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[KH Explains] Naver’s Line dilemma: Lose global footing for cash?

Stake value estimated at $8b, almost half of Naver’s market cap

By Jie Ye-eun

Published : May 14, 2024 - 15:38

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Naver headquarters in Seongnam, Gyeonggi Province (Newsis) Naver headquarters in Seongnam, Gyeonggi Province (Newsis)

Regardless of the ongoing diplomatic brouhaha, many industry watchers expect Naver to divest its stake in the 50:50 joint venture with SoftBank that controls the Line messenger app and Yahoo Japan.

The issue is how much cash it could secure from the stake sale and its business impact in the future.

Naver and SoftBank own 50 percent each in A Holdings, which controls almost 65 percent shares in LY Corp., the merged entity of Line and Yahoo Japan in 2019. The market cap of LY Corp. is estimated at about 2.93 trillion Japanese yen ($18 billion), which means Naver’s stake would be worth about $6 billion.

Even before the current controversy, industry insiders widely expected Naver to progressively shed its ownership in Line to enhance business ties with SoftBank, a crucial partner for its global expansion.

But after a cybersecurity breach last year, the company is reportedly being pushed to do so, making it more difficult for Naver to make the transition on its own terms. Suddenly the Korean tech giant is forced to confront a difficult choice between securing cash and losing the foothold in other Asian markets that Line gives it.

“It is highly likely that Naver will step down to the second largest shareholder and maintain its ties with LY Corp.,” NH Investment & Securities analyst Ahn Jae-min said. “Selling the entire stake won’t be easy because of its links to various global businesses in Taiwan and Thailand, as well as local businesses in Japan such as Line Manga and Naver Z.”

He also predicted that it would be a huge financial burden for SoftBank to acquire Naver’s entire stake considering its own financial struggles. When combining the premium for management rights, the value of Naver’s stake could rise to some $8 billion.

Douglas Kim, an analyst at Smartkarma, a Singapore-based investment research firm, said in a report that “although Naver could sell part of its stake in A Holdings, it may try to retain a minority stake of about 20 to 30 percent.

Currently, Naver’s market capitalization stands at about $20 billion. With the potential stake sale, it could secure cash to pour into its burgeoning artificial intelligence business. But industry watchers say it seems unavoidable for it to lose its foothold in Southeast Asia.

Since its launch in 2011, there have been more than 200 million Line users around the world. While almost 70 percent of the Japanese population, about 86 million people, use the app, it also enjoys immense popularity in Taiwan, Thailand and Indonesia.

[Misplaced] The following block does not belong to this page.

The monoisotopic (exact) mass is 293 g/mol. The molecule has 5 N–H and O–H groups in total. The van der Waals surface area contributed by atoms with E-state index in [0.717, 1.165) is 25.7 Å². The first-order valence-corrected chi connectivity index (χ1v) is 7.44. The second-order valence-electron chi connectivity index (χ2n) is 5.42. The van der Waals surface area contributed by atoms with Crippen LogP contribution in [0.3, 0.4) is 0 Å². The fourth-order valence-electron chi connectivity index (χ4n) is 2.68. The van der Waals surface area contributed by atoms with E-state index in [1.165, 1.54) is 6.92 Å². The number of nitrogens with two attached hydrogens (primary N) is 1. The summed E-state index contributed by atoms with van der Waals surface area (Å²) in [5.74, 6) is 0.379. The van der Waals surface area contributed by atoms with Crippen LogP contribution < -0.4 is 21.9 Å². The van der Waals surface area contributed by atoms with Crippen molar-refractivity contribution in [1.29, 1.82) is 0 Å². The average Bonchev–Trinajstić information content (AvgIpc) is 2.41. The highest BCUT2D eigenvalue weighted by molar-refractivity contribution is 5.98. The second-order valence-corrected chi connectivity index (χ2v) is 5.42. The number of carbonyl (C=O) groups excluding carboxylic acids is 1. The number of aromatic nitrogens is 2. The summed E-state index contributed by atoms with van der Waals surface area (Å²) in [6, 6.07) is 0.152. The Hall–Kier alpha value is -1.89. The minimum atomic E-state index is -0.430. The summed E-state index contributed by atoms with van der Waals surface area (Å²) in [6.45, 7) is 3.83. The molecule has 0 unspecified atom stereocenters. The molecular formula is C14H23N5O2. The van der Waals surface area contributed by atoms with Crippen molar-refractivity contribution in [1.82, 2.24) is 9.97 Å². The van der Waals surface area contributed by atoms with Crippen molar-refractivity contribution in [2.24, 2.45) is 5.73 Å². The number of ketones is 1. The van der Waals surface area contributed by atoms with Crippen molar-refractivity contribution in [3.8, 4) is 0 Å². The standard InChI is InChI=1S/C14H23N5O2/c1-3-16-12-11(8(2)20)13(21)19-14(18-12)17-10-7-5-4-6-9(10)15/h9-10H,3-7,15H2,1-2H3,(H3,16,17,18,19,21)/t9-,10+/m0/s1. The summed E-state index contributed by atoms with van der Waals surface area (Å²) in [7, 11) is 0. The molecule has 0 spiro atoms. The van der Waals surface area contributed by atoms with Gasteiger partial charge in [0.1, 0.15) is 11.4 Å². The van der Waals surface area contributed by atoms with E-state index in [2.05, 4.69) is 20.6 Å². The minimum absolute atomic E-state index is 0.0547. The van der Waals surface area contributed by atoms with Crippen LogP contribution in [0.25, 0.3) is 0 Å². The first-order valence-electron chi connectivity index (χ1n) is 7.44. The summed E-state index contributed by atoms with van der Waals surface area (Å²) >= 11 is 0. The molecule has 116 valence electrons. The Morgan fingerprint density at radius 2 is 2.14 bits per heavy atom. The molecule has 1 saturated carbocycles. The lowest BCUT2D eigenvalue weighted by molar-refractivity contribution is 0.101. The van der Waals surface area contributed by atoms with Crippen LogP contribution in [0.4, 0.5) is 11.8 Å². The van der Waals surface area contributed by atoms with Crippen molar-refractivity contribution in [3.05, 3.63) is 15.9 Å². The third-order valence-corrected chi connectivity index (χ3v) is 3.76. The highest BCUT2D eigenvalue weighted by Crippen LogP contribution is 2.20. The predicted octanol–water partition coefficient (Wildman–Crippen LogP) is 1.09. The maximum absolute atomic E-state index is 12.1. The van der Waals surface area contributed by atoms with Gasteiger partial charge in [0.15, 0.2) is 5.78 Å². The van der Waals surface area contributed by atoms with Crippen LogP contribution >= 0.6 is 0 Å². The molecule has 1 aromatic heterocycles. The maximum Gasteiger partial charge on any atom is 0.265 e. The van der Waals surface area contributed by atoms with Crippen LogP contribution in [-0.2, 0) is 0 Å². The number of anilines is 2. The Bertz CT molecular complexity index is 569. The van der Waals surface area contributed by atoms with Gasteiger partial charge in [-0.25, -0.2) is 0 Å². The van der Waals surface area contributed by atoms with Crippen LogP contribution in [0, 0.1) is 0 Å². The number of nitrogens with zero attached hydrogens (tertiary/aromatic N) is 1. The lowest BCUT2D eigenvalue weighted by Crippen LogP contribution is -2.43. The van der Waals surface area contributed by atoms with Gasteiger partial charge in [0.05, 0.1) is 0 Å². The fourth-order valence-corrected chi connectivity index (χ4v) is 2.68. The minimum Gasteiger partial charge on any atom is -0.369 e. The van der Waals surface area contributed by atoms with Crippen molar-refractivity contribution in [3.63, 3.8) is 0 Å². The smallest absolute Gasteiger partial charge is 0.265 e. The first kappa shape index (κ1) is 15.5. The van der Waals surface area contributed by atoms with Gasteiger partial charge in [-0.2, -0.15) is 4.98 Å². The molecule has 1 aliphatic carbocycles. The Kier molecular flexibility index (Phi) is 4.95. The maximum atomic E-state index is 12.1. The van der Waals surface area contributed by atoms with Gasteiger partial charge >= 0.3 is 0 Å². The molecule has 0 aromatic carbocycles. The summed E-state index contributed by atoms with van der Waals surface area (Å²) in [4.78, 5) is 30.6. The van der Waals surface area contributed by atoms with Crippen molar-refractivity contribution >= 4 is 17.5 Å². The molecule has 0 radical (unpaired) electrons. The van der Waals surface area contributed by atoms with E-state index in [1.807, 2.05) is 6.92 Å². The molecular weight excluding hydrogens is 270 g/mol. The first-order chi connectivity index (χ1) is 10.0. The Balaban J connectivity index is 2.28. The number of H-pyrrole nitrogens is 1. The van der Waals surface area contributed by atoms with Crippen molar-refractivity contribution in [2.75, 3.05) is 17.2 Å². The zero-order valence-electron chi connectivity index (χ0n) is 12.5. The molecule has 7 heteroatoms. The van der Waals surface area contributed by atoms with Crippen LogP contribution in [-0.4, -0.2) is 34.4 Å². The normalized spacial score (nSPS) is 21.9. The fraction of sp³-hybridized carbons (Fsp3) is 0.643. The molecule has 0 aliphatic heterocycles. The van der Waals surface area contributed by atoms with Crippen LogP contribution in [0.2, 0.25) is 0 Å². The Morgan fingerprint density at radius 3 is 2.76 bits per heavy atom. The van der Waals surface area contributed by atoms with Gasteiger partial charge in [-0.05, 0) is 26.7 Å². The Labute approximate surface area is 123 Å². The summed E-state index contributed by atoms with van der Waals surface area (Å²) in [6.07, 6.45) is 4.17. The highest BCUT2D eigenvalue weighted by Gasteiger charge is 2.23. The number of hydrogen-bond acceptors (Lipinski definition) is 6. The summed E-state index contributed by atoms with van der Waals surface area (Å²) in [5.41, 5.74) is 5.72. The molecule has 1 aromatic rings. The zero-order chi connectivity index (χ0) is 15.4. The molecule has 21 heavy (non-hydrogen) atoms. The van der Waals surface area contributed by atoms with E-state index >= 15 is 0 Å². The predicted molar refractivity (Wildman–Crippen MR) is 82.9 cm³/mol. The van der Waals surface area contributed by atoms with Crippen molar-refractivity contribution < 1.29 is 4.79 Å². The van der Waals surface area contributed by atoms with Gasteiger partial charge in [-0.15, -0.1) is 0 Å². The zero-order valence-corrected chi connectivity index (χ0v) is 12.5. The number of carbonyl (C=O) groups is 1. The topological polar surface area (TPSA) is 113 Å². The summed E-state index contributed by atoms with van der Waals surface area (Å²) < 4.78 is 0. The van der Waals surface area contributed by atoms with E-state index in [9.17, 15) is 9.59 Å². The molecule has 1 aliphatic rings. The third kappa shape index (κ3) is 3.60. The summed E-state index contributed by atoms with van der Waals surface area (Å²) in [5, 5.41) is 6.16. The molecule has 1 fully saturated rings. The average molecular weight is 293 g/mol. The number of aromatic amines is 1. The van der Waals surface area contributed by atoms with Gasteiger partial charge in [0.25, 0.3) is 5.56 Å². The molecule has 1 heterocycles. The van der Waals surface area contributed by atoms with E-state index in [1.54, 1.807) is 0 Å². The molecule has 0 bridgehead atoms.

Line, a rare success story for Naver in overseas markets, has also been expanding its business into various fields such as fintech and e-commerce.

“Line has high potential to excel in the AI era. That’s why SoftBank is looking to increase its stake,” said Jeon Seong-min, a business administration professor at Gachon University.

Lim Hee-seok, an analyst at Mirae Asset Securities, said it seems inevitable for Naver to revise its strategy for global expansion.

“If the stake sale becomes a reality, its expansion into Japan and Southeast Asia centering on Line is expected to lose its momentum,” he said, lowering his target prices for Naver for 2024 and 2025. “If it sheds the whole stake, that could drive down its net profit by 15 to 20 percent next year.”

In the meantime, Naver’s labor union on Monday announced its opposition to the potential stake sale, claiming the job security of some 2,500 Line workers will be in jeopardy under SoftBank’s ownership.

“The stake sale means giving up not just the A Holdings stake but also the passion, efforts, technology and experience of employees who have worked hard to nurture Line as a global service,” the union said in a statement.

Line Plus CEO Lee Eun-jung was set to hold a meeting with employees later Tuesday. But a company official declined to further elaborate.

The Seoul-based Line Plus, mainly handling Southeast Asian businesses, is a subsidiary of Z Intermediate, formerly Line Corp., which is now wholly owned by LY Corp. According to regulatory filings, Line Plus reported 877.9 billion won ($641.6 million) in sales in the 2023 fiscal year, of which 46.9 percent came from Japan.